Monday, December 07, 2009

Cantor Can’t Name A Single GOP ‘Big Idea’ On Job Creation


Today, House Minority Whip Eric Cantor (R-VA) appeared at the Economist’s World in 2010 conference (attended by ThinkProgress), where he took exception to NBC’s David Gregory characterizing Republicans as “not really a party of ideas, because they don’t want to be.” Cantor claimed that it’s actually the media’s fault that no one hears about Republican ideas, because “it’s not as sexy of a story to cover our ideas right now.” But when the Economist’s Daniel Franklin gave Cantor an opportunity to present his big idea for job creation, Cantor couldn’t come through:

FRANKLIN: What is the big idea? “Jobs” is not an idea.

CANTOR: The big idea is to get, to get, to produce an environment where we can have job creation again. And see, that’s where the Obama administration’s agenda so clearly disadvantages the Democrats in this upcoming election in eleven months and advantages us.

Watch it:

If Cantor’s goal is “to produce an environment where we can have job creation again,” shouldn’t he have supported the American Recovery and Reinvestment Act (i.e the economic stimulus), which has boosted GDP growth and lending to small businesses, while cutting taxes for workers, thereby boosting demand? And shouldn’t he be supporting further efforts in Congress to craft a jobs bill that emphasizes infrastructure spending and lending to small businesses?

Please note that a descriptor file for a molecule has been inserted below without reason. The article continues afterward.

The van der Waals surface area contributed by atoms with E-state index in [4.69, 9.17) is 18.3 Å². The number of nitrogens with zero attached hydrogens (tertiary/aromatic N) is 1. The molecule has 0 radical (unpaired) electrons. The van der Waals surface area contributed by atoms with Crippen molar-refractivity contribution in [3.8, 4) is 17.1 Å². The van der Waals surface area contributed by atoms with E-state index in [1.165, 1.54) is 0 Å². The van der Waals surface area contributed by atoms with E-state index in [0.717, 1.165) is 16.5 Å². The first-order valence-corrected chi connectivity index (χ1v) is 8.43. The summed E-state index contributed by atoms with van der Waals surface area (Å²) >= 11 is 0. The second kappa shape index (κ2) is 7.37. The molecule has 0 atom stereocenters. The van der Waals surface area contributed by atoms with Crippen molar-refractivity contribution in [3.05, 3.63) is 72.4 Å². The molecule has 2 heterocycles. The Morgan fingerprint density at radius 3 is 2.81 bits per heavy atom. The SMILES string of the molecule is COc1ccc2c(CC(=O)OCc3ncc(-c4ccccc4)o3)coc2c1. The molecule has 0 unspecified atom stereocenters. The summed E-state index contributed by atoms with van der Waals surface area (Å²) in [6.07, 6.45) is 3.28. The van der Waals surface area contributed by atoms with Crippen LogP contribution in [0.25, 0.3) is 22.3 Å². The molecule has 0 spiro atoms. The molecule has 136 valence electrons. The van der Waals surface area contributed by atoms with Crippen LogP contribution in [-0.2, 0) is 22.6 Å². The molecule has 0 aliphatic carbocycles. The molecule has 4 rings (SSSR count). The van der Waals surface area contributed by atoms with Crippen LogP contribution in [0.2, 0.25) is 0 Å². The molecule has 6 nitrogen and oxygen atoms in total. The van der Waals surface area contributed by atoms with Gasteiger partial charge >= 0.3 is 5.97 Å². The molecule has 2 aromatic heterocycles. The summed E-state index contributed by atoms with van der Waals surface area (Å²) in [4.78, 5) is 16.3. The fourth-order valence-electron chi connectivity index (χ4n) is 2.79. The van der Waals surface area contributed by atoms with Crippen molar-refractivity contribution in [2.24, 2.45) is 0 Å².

Instead, Cantor has put forth a “no-cost jobs plan” that Andrew Leonard rightly called a “magic pony jobs plan.” “Cut regulations. Freeze spending. Cut taxes. No new taxes. That’s the plan,” Leonard wrote.

Later in the discussion, Cantor replied to a question about the U.S.’s role at the climate change conference in Copenhagen by saying, “I think from the larger sense the question of climate change comes down to, if there’s been any constant in human history it’s been climate change, and the real question is the severity of that and the involvement of humans in all of that.” Watch it:

Former White House Press Secretary Joe Lockhart responded, “I wouldn’t have predicted last year that scientific doubters would still have this strong a voice.”

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